Don’t miss this opportunity to learn more about the true stories of the South at Great River Road. Here is a brief video for a look inside the new museum.
HOUMAS HOUSE and GARDENS, the Crown Jewel of Louisiana’s River Road
The Sugar Palace is the crown jewel of the River Road in South Louisiana. The mansion, built in 1780 and by 1890, John Burnside operated the largest sugar cane plantation in the county at the height of its working life producing upwards of twelve million tons of sugar each year.
New Orleans businessman Kevin Kelly purchased the house in 2003 for three million dollars and paid fourteen million for the furniture in the home. About 65% of the furniture is original to the home. He has said that he always wanted to own a plantation. Kelly is a hands-on and on-site owner. He will likely be touring the grounds in a golf cart with his dog or chatting with guests in one of the property’s three restaurants.
Houmas House Tour
Patrick, our tour guide, provided an informative tour of the Houmas House. The Great Flood of 1927 flooded the property. Sixteen of the twenty-four Live Oak trees that created a path to the house were damaged and removed. Today, eight of the trees remain. The pond that fronts the home was formed when a Live Oak tree was removed. The pond reflects the width of the roots of the tree.
In Kevin’s research on the houses of the era, he tasked the gardener to paint the murals in the entryway as an homage to sugar fields. The gardener was a self-taught artist and completed the murals in seven months.
In the dining room, guests will see the Houmas House Limoges china. Inlaid with 24 karat gold and imprinted with ‘Houmas House’ the china dates to 1830. There are 300 pieces in the house’s collection.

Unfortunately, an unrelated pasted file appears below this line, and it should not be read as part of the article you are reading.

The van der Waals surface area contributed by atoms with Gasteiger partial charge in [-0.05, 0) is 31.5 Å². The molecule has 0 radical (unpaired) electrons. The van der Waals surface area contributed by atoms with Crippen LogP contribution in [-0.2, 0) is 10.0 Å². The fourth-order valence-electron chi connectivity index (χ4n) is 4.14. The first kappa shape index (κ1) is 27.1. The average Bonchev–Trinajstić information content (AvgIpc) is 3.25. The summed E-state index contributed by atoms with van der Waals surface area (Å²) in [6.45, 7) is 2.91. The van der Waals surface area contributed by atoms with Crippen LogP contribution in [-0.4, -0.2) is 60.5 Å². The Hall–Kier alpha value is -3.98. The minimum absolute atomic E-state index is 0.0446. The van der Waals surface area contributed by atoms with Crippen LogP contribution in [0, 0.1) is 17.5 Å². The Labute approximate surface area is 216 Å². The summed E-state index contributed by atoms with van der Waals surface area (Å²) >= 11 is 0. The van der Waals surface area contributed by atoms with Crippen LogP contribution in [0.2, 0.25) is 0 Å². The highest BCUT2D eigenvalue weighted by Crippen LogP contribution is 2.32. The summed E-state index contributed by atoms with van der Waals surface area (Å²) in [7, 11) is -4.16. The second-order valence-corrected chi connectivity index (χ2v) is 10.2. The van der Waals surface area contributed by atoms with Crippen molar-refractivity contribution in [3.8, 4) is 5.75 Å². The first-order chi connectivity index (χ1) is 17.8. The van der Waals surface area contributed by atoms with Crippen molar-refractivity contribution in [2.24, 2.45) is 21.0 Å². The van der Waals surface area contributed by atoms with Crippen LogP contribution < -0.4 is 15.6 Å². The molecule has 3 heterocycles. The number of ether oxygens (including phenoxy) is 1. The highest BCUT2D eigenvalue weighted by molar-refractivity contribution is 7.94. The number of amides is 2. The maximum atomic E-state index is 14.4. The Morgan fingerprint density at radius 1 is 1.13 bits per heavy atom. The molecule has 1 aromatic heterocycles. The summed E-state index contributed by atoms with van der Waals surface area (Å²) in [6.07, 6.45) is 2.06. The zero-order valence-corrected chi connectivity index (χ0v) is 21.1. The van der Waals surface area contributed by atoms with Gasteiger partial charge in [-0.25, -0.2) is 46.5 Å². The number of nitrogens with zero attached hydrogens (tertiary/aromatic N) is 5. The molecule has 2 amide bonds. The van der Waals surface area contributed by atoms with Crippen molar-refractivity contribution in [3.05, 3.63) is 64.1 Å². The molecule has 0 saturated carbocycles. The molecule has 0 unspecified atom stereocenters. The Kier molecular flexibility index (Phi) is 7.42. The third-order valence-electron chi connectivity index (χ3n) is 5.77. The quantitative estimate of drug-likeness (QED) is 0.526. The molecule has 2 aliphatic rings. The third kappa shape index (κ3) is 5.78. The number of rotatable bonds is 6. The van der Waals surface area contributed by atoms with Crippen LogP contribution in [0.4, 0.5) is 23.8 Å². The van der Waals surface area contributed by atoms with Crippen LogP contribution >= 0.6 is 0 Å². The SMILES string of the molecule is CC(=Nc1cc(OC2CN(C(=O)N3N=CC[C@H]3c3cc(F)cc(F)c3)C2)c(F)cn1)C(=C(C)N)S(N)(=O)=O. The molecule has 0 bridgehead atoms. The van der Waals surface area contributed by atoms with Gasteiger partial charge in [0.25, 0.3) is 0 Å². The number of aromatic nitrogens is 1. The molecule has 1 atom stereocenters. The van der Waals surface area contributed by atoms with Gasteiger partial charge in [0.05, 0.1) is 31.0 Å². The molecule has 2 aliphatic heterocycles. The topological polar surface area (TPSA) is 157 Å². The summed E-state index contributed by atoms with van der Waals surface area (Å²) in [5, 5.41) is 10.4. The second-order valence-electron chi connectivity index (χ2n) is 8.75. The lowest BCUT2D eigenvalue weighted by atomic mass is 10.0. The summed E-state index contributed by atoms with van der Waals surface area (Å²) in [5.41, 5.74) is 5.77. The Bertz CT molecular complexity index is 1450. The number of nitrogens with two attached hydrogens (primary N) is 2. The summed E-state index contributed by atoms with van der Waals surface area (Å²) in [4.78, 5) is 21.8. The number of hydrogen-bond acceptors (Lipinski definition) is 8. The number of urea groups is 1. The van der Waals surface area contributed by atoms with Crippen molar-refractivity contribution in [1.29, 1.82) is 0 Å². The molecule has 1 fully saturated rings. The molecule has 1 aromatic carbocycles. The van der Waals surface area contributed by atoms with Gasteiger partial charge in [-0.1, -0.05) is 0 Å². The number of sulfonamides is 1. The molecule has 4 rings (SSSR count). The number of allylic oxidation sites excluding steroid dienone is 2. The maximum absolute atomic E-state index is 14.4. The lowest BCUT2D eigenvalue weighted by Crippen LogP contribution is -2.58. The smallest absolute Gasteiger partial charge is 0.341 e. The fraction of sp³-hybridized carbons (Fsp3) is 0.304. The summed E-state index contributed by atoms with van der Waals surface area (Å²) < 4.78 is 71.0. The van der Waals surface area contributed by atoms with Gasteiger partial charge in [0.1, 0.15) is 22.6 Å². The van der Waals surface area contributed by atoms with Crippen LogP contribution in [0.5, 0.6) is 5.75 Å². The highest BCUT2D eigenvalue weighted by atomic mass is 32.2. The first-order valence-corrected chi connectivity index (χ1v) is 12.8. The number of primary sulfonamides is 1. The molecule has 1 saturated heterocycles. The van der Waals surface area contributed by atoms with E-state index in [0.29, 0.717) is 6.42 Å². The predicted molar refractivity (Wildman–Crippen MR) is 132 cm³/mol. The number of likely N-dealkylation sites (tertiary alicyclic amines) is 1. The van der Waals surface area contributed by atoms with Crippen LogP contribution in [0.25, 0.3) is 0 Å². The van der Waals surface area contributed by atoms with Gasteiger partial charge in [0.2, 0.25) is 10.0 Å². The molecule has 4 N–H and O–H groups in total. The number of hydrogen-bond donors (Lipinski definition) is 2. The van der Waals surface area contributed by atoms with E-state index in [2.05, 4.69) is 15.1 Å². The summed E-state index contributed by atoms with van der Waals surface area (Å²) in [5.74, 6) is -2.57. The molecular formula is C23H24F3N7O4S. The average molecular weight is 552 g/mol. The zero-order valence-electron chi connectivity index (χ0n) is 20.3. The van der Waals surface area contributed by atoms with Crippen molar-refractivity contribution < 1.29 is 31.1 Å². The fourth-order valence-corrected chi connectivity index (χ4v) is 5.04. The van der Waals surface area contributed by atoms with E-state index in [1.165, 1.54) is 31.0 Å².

In the ladies parlor, visitors can hear the 1901 Steinway Baby Grand piano was made in Germany, it is one of only 200 made.
There are two remarkable pieces in the Gentleman’s parlor, a sculpture of a sitting Lincoln and an Indian statue. Made of sterling silver, the Sitting Lincoln weighs in at 68 pounds. Lincoln was sculpted by Gutzon Borglium, who designed the figures on Mt. Rushmore. The female Houmas Indian stature is another excellent find by Kelly.
The hour-long home tour lasts is a fascinating dive into the history of the property. There are many exciting and striking artifacts on display in the home.
There are three restaurants at the Houmas House for guests to enjoy. Dixie Café’ and The Carriage House serve breakfast, lunch, and dinner and Latil’s Landing is a fine dining experience. The Turtle Bar is an intimate setting for a tasty libation. I recommend the “Sweet Spot,” a drink created by the Houmas House to celebrate Ascension Parish.
Latil’s Landing opened just three months after Hurricane Katrina. I mentioned that I had seen the fourteen pages of wines offered at the Houma’s House restaurants, Kevin had a story to share.
John Mariani, Esquire Magazine’s distinguished food critic, reviewed Latil’s soon after it opened. On offer were bottles of red and white wine, priced between $30, $60, and $120. Unimpressed with the wine selections offered, Mariani told Kevin that if he had a better wine selection, he would make Latil’s Landing one of the top twenty restaurants in the country. Kevin rose to the challenge and told him, “Give me two weeks.”